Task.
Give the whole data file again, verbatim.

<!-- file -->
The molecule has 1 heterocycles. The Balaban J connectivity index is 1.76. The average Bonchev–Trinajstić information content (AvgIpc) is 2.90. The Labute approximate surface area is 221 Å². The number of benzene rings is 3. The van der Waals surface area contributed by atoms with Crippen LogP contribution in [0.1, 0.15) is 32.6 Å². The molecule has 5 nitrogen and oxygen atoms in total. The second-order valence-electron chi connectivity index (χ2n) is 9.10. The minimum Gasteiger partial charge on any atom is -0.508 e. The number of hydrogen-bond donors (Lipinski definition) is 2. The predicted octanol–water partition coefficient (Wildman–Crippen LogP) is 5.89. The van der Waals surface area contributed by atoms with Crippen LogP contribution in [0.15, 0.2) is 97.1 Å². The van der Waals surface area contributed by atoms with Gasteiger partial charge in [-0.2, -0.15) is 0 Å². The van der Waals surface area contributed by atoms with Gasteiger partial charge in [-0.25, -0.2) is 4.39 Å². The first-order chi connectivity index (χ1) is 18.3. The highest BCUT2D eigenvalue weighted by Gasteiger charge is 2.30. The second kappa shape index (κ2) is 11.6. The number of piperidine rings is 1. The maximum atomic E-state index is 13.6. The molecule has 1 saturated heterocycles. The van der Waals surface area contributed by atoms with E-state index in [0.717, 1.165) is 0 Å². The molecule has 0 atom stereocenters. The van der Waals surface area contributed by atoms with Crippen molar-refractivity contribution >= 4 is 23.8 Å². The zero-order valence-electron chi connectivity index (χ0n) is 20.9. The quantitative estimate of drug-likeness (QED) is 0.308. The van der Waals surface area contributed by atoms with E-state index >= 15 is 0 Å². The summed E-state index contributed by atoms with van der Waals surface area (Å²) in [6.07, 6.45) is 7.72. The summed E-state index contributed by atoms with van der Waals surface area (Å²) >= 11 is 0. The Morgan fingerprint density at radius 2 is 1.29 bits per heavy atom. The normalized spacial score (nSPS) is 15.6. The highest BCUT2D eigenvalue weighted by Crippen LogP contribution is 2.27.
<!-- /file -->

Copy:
The molecule has 1 heterocycles. The Balaban J connectivity index is 1.76. The average Bonchev–Trinajstić information content (AvgIpc) is 2.90. The Labute approximate surface area is 221 Å². The number of benzene rings is 3. The van der Waals surface area contributed by atoms with Crippen LogP contribution in [0.1, 0.15) is 32.6 Å². The molecule has 5 nitrogen and oxygen atoms in total. The second-order valence-electron chi connectivity index (χ2n) is 9.10. The minimum Gasteiger partial charge on any atom is -0.508 e. The number of hydrogen-bond donors (Lipinski definition) is 2. The predicted octanol–water partition coefficient (Wildman–Crippen LogP) is 5.89. The van der Waals surface area contributed by atoms with Crippen LogP contribution in [0.15, 0.2) is 97.1 Å². The van der Waals surface area contributed by atoms with Gasteiger partial charge in [-0.2, -0.15) is 0 Å². The van der Waals surface area contributed by atoms with Gasteiger partial charge in [-0.25, -0.2) is 4.39 Å². The first-order chi connectivity index (χ1) is 18.3. The highest BCUT2D eigenvalue weighted by Gasteiger charge is 2.30. The second kappa shape index (κ2) is 11.6. The number of piperidine rings is 1. The maximum atomic E-state index is 13.6. The molecule has 1 saturated heterocycles. The van der Waals surface area contributed by atoms with E-state index in [0.717, 1.165) is 0 Å². The molecule has 0 atom stereocenters. The van der Waals surface area contributed by atoms with Crippen molar-refractivity contribution >= 4 is 23.8 Å². The zero-order valence-electron chi connectivity index (χ0n) is 20.9. The quantitative estimate of drug-likeness (QED) is 0.308. The van der Waals surface area contributed by atoms with E-state index >= 15 is 0 Å². The summed E-state index contributed by atoms with van der Waals surface area (Å²) in [6.07, 6.45) is 7.72. The summed E-state index contributed by atoms with van der Waals surface area (Å²) >= 11 is 0. The Morgan fingerprint density at radius 2 is 1.29 bits per heavy atom. The normalized spacial score (nSPS) is 15.6. The highest BCUT2D eigenvalue weighted by Crippen LogP contribution is 2.27.